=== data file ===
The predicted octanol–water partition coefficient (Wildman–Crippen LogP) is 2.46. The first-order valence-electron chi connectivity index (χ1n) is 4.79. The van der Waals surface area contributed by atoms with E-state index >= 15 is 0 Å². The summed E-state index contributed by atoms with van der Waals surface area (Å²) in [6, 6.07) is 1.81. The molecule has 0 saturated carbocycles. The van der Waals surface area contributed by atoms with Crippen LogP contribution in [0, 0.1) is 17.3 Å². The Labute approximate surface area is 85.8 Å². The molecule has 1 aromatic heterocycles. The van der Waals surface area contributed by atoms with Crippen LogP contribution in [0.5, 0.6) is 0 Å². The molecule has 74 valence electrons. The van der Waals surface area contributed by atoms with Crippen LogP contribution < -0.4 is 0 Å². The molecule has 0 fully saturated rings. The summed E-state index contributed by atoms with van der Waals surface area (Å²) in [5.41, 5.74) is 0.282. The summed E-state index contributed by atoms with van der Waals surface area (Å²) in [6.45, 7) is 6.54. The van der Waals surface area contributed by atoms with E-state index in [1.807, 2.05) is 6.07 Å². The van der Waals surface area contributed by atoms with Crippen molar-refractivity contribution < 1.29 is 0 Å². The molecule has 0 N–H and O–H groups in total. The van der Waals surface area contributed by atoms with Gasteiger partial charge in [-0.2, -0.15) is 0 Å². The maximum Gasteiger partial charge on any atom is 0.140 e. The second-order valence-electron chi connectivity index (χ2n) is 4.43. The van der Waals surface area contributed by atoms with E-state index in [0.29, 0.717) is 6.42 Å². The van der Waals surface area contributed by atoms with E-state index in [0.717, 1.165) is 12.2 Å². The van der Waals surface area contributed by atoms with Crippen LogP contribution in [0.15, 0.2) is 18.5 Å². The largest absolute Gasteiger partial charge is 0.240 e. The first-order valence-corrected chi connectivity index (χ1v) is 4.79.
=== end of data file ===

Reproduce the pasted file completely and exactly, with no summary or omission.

The predicted octanol–water partition coefficient (Wildman–Crippen LogP) is 2.46. The first-order valence-electron chi connectivity index (χ1n) is 4.79. The van der Waals surface area contributed by atoms with E-state index >= 15 is 0 Å². The summed E-state index contributed by atoms with van der Waals surface area (Å²) in [6, 6.07) is 1.81. The molecule has 0 saturated carbocycles. The van der Waals surface area contributed by atoms with Crippen LogP contribution in [0, 0.1) is 17.3 Å². The Labute approximate surface area is 85.8 Å². The molecule has 1 aromatic heterocycles. The van der Waals surface area contributed by atoms with Crippen LogP contribution in [0.5, 0.6) is 0 Å². The molecule has 74 valence electrons. The van der Waals surface area contributed by atoms with Crippen LogP contribution < -0.4 is 0 Å². The molecule has 0 fully saturated rings. The summed E-state index contributed by atoms with van der Waals surface area (Å²) in [5.41, 5.74) is 0.282. The summed E-state index contributed by atoms with van der Waals surface area (Å²) in [6.45, 7) is 6.54. The van der Waals surface area contributed by atoms with E-state index in [1.807, 2.05) is 6.07 Å². The van der Waals surface area contributed by atoms with Crippen molar-refractivity contribution < 1.29 is 0 Å². The molecule has 0 N–H and O–H groups in total. The van der Waals surface area contributed by atoms with Gasteiger partial charge in [-0.2, -0.15) is 0 Å². The maximum Gasteiger partial charge on any atom is 0.140 e. The second-order valence-electron chi connectivity index (χ2n) is 4.43. The van der Waals surface area contributed by atoms with E-state index in [0.29, 0.717) is 6.42 Å². The van der Waals surface area contributed by atoms with E-state index in [0.717, 1.165) is 12.2 Å². The van der Waals surface area contributed by atoms with Crippen LogP contribution in [0.15, 0.2) is 18.5 Å². The largest absolute Gasteiger partial charge is 0.240 e. The first-order valence-corrected chi connectivity index (χ1v) is 4.79.